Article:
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Suzuki Swift review: Delivering a swift kick

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SUZUKI SWIFT.

BT_20180824_SWIFT243NSR_3541216.jpg
SUZUKI SWIFT.

BT_20180824_SWIFT243NSR_3541216.jpg
SUZUKI SWIFT.

Singapore

IT'S back, the little city hatch with that alliterative, mellifluous name, the Suzuki Swift. This habitual bestseller for its maker made a quiet exit from our market when pricey Certificates Of Entitlement made it too expensive to sell well here.

The good news is, in its latest iteration, it lives up to its moniker pretty well. It's powered by a chirpy three-cylinder turbo engine and six-speed transmission, and when you ask it to chase the horizon, it really feels like it puts its heart into it.

On paper, the dash to 100km/h takes all of 10 seconds, but the actual experience makes the Swift seem, well, swifter.

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That might be down to its personality; the Swift may be a mere machine, but it has the soul of a puppy on coffee.

That would explain the handling, too. It doesn't turn into bends so much as bound at them, but never feels as if it's waiting to bite you for wanting it to hustle.

The skinny tyres don't offer fearsome levels of grip, but this is still the kind of car that you feel able to take liberties with. Basically, it's archetypal of the way zippy small cars can be a hoot to drive.

There are compromises that tend to come with cars of this size, however.

The Suzuki has that jittery, busy ride that lightweight cars often do, and the engine buzzes noticeably at idle.

As a matter of fact, the Swift feels like Suzuki built it down to a cost, skimping on sound insulation here, and choosing the cabin plastics more for durability than tactile quality there.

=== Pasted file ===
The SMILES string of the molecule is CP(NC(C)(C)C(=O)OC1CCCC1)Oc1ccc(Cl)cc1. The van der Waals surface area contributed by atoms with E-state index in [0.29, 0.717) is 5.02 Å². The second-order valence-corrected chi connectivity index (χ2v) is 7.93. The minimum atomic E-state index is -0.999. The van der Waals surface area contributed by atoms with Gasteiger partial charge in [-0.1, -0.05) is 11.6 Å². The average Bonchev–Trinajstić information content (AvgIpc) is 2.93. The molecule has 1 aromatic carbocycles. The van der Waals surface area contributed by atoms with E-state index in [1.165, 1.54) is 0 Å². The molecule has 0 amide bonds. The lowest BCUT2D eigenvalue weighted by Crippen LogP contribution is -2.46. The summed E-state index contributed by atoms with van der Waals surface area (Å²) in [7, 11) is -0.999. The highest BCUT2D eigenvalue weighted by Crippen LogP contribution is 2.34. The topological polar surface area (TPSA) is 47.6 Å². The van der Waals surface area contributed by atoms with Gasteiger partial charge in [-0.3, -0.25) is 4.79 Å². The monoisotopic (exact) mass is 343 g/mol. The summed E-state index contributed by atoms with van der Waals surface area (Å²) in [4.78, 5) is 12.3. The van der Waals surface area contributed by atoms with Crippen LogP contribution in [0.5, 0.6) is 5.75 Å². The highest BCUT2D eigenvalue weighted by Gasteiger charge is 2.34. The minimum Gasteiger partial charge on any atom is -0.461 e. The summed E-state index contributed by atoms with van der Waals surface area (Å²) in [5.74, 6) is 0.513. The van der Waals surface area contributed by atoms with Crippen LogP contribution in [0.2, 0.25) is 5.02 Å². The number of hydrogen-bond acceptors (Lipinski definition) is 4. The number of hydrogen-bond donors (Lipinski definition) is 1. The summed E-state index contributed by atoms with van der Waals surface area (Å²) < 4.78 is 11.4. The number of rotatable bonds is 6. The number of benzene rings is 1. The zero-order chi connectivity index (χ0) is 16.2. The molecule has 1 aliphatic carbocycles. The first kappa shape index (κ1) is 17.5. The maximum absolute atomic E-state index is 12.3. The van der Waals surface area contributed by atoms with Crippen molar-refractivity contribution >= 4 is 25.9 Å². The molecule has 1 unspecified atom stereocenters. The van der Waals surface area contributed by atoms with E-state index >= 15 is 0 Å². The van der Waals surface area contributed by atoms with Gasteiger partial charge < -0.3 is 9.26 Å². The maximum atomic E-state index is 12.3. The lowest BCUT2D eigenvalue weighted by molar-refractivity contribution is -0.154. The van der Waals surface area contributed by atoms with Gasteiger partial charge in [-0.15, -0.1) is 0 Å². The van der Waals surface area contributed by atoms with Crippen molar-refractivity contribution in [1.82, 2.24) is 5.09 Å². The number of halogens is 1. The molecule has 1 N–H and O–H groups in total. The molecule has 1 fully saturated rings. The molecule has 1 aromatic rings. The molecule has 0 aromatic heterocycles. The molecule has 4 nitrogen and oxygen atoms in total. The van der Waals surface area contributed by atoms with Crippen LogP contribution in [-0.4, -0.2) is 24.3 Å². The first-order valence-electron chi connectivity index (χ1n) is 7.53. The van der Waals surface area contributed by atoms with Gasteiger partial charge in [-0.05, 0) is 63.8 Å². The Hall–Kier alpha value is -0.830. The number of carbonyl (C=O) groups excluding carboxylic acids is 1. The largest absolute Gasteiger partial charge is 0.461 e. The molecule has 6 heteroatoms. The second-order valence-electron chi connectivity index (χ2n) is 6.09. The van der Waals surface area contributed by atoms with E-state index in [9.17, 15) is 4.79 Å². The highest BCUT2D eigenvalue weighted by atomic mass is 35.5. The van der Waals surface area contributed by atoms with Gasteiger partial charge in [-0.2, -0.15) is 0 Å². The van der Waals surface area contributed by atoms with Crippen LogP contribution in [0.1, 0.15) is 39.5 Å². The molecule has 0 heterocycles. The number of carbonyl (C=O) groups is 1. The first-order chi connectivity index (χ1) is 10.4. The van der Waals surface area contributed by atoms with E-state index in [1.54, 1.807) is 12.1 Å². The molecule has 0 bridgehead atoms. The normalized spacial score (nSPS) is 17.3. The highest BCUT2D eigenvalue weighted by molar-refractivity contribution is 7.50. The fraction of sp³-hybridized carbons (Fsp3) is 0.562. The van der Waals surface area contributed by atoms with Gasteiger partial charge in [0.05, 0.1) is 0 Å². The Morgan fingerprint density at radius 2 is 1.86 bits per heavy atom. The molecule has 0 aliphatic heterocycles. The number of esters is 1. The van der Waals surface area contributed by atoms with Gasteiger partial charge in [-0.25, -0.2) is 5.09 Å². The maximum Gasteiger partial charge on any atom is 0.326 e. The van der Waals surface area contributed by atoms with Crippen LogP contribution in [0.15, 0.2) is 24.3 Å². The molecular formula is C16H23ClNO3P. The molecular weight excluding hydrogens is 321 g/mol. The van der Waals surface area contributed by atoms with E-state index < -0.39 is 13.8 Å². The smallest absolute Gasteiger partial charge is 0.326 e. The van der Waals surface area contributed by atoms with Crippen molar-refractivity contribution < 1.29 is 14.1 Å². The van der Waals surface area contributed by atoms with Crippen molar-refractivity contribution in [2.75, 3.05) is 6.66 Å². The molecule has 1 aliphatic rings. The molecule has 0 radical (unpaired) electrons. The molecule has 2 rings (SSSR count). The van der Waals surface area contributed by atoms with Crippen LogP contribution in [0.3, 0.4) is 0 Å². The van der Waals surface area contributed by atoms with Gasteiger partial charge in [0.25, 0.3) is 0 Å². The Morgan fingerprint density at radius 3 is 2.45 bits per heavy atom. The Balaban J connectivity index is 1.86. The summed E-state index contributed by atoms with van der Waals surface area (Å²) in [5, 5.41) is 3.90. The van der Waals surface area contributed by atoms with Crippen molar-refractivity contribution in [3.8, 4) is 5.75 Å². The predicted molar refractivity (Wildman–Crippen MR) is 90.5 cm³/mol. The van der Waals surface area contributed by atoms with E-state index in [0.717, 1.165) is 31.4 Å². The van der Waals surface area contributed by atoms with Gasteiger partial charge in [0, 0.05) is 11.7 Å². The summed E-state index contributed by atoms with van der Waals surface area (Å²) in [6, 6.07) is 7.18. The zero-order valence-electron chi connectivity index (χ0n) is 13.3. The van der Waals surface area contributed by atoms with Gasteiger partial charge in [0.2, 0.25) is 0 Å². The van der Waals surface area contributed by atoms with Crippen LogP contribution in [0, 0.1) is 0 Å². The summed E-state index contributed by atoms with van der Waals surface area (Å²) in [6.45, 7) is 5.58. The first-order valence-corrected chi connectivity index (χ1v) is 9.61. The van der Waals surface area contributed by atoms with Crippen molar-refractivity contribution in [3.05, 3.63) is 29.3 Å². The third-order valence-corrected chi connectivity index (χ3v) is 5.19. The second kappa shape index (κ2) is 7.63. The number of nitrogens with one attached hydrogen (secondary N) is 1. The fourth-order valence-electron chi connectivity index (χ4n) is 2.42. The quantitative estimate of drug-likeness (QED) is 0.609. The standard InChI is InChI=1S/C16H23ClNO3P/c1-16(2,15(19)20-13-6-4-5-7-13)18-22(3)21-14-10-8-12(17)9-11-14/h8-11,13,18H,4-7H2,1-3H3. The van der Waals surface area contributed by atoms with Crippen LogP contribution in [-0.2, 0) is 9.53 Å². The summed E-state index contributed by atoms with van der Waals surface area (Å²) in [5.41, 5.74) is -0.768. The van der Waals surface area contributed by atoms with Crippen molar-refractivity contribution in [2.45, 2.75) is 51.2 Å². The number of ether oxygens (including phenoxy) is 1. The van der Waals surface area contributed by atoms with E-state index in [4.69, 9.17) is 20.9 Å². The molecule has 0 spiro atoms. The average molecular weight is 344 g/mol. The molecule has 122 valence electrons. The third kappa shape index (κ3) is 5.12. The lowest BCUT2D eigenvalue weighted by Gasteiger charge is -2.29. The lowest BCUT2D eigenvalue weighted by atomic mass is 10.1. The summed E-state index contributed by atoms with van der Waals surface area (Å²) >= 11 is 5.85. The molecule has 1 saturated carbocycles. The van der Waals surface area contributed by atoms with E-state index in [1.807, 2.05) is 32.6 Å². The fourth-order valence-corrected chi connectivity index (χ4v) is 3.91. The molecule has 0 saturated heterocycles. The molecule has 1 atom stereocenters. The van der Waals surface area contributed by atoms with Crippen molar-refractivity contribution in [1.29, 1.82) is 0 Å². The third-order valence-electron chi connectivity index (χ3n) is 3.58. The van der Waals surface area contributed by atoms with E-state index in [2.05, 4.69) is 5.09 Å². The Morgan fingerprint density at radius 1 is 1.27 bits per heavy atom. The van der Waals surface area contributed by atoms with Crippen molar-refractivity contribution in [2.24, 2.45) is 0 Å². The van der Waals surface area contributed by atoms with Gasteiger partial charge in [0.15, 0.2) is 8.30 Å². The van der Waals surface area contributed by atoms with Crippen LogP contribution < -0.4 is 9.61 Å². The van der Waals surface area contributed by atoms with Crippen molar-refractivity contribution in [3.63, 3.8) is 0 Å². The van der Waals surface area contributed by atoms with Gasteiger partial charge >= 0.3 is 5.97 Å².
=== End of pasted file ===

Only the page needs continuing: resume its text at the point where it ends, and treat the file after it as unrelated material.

And while the Swift offers a surprisingly habitable space in the back and a decent boot, it's easy to buy a bigger car with more power and more features for similar money - the new Kia Cerato is an obvious candidate.

It doesn't help that a S$10,000 pollution surcharge under the Vehicular Emissions Scheme has nudged what is a car aimed at the proletariat towards bourgeois pricing territory.

Yet, it's hard to think of a car that offers more fun for the money, so there are a couple of circumstances in which the Swift makes perfect sense: As a first car, for example, which you'll enjoy for its jolly nature and zesty performance until you need something bigger.

Or you might be the sort of person who got a finance degree precisely so you wouldn't end up driving a Suzuki Swift, in which case you could consider buying one for your offspring (it has six airbags) or for the people from which you sprang (it's so easy to operate, the captain of the Titanic couldn't have crashed it).

Either way, there's something appealing about cars that drive with a bit of brio but are uncomplicated about it, and the Swift embodies precisely those qualities. If one of these Suzukis does end up in your porch, there's bound to be the odd tussle for the key.

Better learn to be swift yourself.


SUZUKI SWIFT

Engine 998cc, turbo in-line 4
Power 110hp at 5,500rpm
Torque 160Nm at 1,700 to 4,000rpm
Gearbox Six-speed auto
0-100km/h 10.0 seconds
Top Speed 190km/h
Fuel Efficiency 5.7 L/100km
Agent Champion Motors
Price S$78,900 with COE
Available Now